To estimate good models with high-dim, but very sparse input data can be challenging. We still favor factorization machines because the method is simple, elegant, powerful and it performs very well on sparse data. Plus, it considers the pairwise interactions of input variables and is therefore perfectly suited for a preference-based model.
Despite all the advantages, we need to find a way to encode the input data that maximizes the gain for the model. In most papers the input data is categorical (1-out-of-K) or indicator variables that are normalized to sum up to one. In contrast to this, our data is binary and often belongs to the a single variable like ‘themes’ or ‘plotwords’.
So, the first approach is just to use the identity encoding that feeds the data as-it-is to the model. Since we deal with features that are power law distributed, we need an optimizer that takes care of rare features. In other words, the learning rate should be adjusted depending on the frequency a feature is encountered. This is related to a scaling of the features with respect to the frequency since an error for a high-frequent keyword is not as severe as for a low-frequent one.
Now that we have found -again- a good model for our data, we need to get back to the original problem. We need to estimate the utility of an item with very few features which also might have a very low frequency in the data set. Nevertheless, some of those rare features are essential for a good prediction which is why we cannot ignore them.
For example, a feature might be only present 10 times in the training set, but it is always correlated with a positive preference. An example could be a tag that describes a specific director and movies with that tag _always_ gets 5-stars by a user. Thus, the feature should have a strong influence on the final decision of the model. Stated differently, the expressive power of such features might be extremely useful to disentangle explaining factors which hopefully helps to get difficult cases right.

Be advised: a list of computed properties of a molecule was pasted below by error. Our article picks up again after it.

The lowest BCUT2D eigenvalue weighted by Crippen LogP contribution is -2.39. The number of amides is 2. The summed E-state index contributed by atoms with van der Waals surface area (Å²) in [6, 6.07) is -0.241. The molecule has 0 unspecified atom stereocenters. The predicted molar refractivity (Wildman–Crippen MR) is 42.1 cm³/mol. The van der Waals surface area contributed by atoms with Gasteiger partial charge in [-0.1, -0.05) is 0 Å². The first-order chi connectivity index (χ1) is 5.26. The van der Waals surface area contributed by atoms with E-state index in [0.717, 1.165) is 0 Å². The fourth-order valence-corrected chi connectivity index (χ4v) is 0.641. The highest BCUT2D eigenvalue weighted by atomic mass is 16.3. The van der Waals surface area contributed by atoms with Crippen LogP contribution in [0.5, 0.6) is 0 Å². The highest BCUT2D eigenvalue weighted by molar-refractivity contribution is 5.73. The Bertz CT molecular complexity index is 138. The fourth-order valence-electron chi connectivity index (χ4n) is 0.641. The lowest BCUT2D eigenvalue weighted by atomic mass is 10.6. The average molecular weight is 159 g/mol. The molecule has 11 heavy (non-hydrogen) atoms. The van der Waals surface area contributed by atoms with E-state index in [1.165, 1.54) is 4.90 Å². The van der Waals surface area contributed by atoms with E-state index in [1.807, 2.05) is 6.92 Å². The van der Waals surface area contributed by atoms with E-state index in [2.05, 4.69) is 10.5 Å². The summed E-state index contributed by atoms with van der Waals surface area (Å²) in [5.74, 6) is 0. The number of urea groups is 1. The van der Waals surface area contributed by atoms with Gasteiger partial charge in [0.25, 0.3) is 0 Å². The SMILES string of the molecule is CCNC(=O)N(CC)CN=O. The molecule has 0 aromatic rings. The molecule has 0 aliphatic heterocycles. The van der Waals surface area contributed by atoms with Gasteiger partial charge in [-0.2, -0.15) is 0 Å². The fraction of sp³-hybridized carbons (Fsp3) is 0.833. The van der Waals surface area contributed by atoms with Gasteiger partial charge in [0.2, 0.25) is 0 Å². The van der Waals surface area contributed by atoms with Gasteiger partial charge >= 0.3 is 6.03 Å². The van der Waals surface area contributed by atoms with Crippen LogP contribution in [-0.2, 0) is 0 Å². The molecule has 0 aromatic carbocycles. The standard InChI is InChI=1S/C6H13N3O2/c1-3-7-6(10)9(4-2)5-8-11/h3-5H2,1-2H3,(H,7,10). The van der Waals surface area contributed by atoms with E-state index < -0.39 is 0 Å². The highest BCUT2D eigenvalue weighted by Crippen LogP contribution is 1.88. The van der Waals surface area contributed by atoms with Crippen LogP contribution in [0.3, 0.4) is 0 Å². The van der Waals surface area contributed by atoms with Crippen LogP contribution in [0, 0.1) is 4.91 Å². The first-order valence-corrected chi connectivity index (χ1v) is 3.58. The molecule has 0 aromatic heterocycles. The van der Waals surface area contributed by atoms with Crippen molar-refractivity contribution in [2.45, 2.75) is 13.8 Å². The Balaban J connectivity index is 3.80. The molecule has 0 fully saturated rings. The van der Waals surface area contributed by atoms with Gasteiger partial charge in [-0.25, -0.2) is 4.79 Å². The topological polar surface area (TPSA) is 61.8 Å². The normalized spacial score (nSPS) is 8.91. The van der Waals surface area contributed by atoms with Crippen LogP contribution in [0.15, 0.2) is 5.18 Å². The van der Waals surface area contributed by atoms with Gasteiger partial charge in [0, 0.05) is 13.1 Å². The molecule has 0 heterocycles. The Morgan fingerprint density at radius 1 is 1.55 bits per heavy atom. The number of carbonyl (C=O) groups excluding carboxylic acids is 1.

A little step further and we arrive at the ‘long tail’ problem that every recommendation system has to fight. Let’s consider an example. A user wants to choose a movie and he decides to start with drama movies. The genre information is important for a first grouping, but because almost 1/3 of all movies belong to the genre, the descriptive power is limited. If we think of a decision tree, we eliminated about 66% of the candidates, but 33% still remain. Without any further information, a rating that only depends on this genre is not very informative and does not explain the preferences well, because drama is a very broad topic. For instance, a genre like ‘scifi-horror-drama’ would definitely reduce the candidates more and contains a lot of more information.
Bottom line, regardless of how we scale a set of common features, if some preferences cannot be explained by those, the accuracy will suffer. However, if we add a set of rare features, even if the frequency is very low, we might be able to explain more preferences, with the additional expressive power introduced by the new features. In a nutshell, better add 10 features to model the input data because the additional computational complexity can be often neglected and the positive impact might be tremendous. Furthermore, if resources are limited, the model can be optimized by pruning features that do not contribute (much) to the final prediction.